Tanker market to be plagued by oversupply in 2011, bunker prices heading upwards as well
Oversupply issues will continue to be a crucial factor for the tanker freight market during 2011 as well, said Mr. Alexandros Prokopakis, General Manager-Bunkering with Mamidoil ““ JetOil SA in an interview with Hellenic Shipping News Worldwide.
Still, he remains optimistic about the market from the middle of 2012 onwards. Until then though, tanker owners will have to be cautious regarding their investment and chartering strategies, especially as operating costs are facing increases.
According to Mr. Prokopakis, this year’s very competitive bunker prices are unlikely to be repeated next year, as economies and demand grow. As for tanker prices, although current values appear rather attractive, Mr. Prokopakis appears rather cautious saying that now isn’t a good time to buy.
How did your bunkering division perform so far this year?
It was a challenging year. We are happy with our volume despite the economic uncertainty and the decline in the Greek market. We are not happy with our margins and our collection days. This year the prices among the competition where very competitive and that resulted in lower margins.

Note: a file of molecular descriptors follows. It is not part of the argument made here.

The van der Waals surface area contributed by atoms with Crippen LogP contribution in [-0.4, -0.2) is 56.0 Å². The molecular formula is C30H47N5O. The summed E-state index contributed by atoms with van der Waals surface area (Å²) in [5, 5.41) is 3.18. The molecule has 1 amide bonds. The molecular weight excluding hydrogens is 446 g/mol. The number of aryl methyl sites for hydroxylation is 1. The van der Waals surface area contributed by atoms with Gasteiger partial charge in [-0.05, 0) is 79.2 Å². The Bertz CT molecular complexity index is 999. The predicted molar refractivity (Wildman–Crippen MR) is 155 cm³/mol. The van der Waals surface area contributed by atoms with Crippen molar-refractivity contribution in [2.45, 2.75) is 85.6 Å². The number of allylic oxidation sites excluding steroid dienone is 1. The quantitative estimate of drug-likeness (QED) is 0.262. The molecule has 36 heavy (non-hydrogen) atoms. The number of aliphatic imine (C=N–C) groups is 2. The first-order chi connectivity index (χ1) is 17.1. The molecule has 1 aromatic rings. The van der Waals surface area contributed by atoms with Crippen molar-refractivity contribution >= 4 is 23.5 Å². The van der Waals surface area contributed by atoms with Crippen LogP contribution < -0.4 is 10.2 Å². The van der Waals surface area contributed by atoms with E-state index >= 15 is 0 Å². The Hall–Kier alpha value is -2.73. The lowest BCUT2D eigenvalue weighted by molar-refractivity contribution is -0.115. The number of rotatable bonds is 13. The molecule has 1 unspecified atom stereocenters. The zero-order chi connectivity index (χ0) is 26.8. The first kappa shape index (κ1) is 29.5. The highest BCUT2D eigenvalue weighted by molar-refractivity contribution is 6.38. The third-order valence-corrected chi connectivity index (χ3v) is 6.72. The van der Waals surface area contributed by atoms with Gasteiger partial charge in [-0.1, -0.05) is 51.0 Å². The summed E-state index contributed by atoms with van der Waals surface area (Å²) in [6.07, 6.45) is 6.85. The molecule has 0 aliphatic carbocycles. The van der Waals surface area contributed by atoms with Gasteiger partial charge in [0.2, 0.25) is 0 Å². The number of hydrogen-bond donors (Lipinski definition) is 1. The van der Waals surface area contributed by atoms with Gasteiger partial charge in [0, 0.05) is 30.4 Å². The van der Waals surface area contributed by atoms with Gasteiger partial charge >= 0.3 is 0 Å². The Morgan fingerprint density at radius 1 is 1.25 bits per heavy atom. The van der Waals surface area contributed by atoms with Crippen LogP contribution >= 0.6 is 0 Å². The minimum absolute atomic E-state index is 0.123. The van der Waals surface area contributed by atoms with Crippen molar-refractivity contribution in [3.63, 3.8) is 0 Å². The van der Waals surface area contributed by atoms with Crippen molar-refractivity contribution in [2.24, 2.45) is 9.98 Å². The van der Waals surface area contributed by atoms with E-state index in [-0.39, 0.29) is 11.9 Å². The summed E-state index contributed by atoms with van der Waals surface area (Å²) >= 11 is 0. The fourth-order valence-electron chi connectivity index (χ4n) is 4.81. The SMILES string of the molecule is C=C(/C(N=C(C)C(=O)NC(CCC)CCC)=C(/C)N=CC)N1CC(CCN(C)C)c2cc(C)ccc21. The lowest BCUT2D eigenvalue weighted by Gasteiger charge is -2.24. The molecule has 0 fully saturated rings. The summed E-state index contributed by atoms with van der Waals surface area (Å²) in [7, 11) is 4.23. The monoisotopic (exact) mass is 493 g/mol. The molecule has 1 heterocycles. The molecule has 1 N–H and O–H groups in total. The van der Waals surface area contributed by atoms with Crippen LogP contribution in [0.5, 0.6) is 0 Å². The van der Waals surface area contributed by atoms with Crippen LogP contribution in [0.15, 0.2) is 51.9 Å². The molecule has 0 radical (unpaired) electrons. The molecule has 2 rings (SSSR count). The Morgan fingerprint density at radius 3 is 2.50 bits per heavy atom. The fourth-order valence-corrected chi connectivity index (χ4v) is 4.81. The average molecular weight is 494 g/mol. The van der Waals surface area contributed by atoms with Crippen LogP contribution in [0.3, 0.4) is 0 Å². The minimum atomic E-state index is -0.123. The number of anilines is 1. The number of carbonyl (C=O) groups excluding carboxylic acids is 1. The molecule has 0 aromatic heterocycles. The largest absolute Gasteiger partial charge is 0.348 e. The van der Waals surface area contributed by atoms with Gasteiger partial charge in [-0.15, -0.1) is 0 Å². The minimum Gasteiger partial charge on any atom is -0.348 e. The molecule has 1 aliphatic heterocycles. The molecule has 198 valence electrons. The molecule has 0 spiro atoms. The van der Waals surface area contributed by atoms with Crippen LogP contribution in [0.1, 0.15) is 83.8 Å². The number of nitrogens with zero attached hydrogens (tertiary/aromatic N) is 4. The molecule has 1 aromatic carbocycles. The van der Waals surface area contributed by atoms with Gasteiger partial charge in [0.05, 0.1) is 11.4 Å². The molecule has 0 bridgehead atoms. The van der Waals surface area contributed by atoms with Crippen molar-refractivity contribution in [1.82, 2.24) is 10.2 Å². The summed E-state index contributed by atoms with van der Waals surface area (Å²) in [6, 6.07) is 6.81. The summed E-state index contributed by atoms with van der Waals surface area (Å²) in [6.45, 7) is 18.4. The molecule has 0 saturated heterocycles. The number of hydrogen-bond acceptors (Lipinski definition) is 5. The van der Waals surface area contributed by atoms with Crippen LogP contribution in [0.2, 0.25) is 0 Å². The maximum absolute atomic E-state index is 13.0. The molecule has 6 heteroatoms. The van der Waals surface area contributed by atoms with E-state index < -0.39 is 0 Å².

Due to the worldwide economic situation there were some receivable issues but we are doing much better now since we reacted very fast.
How does Jetoil Bunkering secure the quality of its fuels?
We have tested numerous times our supply sources. We have a long term relationship with our suppliers and we always do random checks. We are known for our quality! Every cargo is tested at the source and always before discharging.
Do you think that in 2011 bunker fuels prices will be higher or lower than 2010 and for what reason?
I wish that I could predict that. The fundamentals have changed and prices are not only based on supply and demand. There is a lot of paper trading. Single events can affect prices either way.
I have a feeling that prices will go up as country economies and demand grows.
As we already know, bunker fuels are at the epicenter of global regulations to limit the shipping industry’s CO2 impact. Which are the key measures implemented or soon to be implemented, which will in turn affect the bunker fuel market?
IMO Annex VI regulates SOx, NOx, PM (particular matters) and CO2 from emission.
The limitations to the above have an aim to improve the quality of fuel which will result in a better life for the ultimate fuel user and the environment. The reduced emissions will make life better for the general public. For all of us involved in the supplying the shipping industry we have little influence of the specifications. As fuel quality gets more complex and standards more stringent, suppliers and traders need to engage the process to bring a perspective on to the current supply environment.
Are those goals set realistic, or do you think it will be hard for the industry to implement them?